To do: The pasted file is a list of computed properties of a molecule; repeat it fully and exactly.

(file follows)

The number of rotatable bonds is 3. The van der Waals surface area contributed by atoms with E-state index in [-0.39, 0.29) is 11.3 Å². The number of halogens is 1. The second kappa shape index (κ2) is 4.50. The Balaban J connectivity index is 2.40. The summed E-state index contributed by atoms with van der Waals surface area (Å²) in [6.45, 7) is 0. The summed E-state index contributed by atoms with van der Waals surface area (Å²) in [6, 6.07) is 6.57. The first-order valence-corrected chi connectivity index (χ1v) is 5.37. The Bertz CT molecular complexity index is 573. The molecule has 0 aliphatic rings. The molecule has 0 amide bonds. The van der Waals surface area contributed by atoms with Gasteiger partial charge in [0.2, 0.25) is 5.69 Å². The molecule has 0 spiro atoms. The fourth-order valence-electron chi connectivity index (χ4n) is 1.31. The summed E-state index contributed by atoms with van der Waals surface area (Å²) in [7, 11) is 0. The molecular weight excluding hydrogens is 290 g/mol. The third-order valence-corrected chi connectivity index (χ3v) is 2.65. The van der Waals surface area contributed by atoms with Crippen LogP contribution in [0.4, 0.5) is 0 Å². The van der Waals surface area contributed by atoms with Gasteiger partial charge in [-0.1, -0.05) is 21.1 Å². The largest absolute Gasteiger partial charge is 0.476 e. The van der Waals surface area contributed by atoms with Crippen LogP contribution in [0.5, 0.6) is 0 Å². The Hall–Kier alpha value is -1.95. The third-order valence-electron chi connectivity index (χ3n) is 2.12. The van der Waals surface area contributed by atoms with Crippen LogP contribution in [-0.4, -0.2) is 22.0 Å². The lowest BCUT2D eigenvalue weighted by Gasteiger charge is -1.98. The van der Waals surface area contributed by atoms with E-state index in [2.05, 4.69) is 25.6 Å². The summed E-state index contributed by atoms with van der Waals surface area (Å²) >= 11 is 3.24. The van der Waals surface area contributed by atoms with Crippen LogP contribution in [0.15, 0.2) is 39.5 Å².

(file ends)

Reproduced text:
The number of rotatable bonds is 3. The van der Waals surface area contributed by atoms with E-state index in [-0.39, 0.29) is 11.3 Å². The number of halogens is 1. The second kappa shape index (κ2) is 4.50. The Balaban J connectivity index is 2.40. The summed E-state index contributed by atoms with van der Waals surface area (Å²) in [6.45, 7) is 0. The summed E-state index contributed by atoms with van der Waals surface area (Å²) in [6, 6.07) is 6.57. The first-order valence-corrected chi connectivity index (χ1v) is 5.37. The Bertz CT molecular complexity index is 573. The molecule has 0 aliphatic rings. The molecule has 0 amide bonds. The van der Waals surface area contributed by atoms with Gasteiger partial charge in [0.2, 0.25) is 5.69 Å². The molecule has 0 spiro atoms. The fourth-order valence-electron chi connectivity index (χ4n) is 1.31. The summed E-state index contributed by atoms with van der Waals surface area (Å²) in [7, 11) is 0. The molecular weight excluding hydrogens is 290 g/mol. The third-order valence-corrected chi connectivity index (χ3v) is 2.65. The van der Waals surface area contributed by atoms with Crippen LogP contribution in [0.4, 0.5) is 0 Å². The van der Waals surface area contributed by atoms with Gasteiger partial charge in [-0.1, -0.05) is 21.1 Å². The largest absolute Gasteiger partial charge is 0.476 e. The van der Waals surface area contributed by atoms with Crippen LogP contribution in [0.5, 0.6) is 0 Å². The Hall–Kier alpha value is -1.95. The third-order valence-electron chi connectivity index (χ3n) is 2.12. The van der Waals surface area contributed by atoms with Crippen LogP contribution in [-0.4, -0.2) is 22.0 Å². The lowest BCUT2D eigenvalue weighted by Gasteiger charge is -1.98. The van der Waals surface area contributed by atoms with E-state index in [2.05, 4.69) is 25.6 Å². The summed E-state index contributed by atoms with van der Waals surface area (Å²) >= 11 is 3.24. The van der Waals surface area contributed by atoms with Crippen LogP contribution in [0.15, 0.2) is 39.5 Å².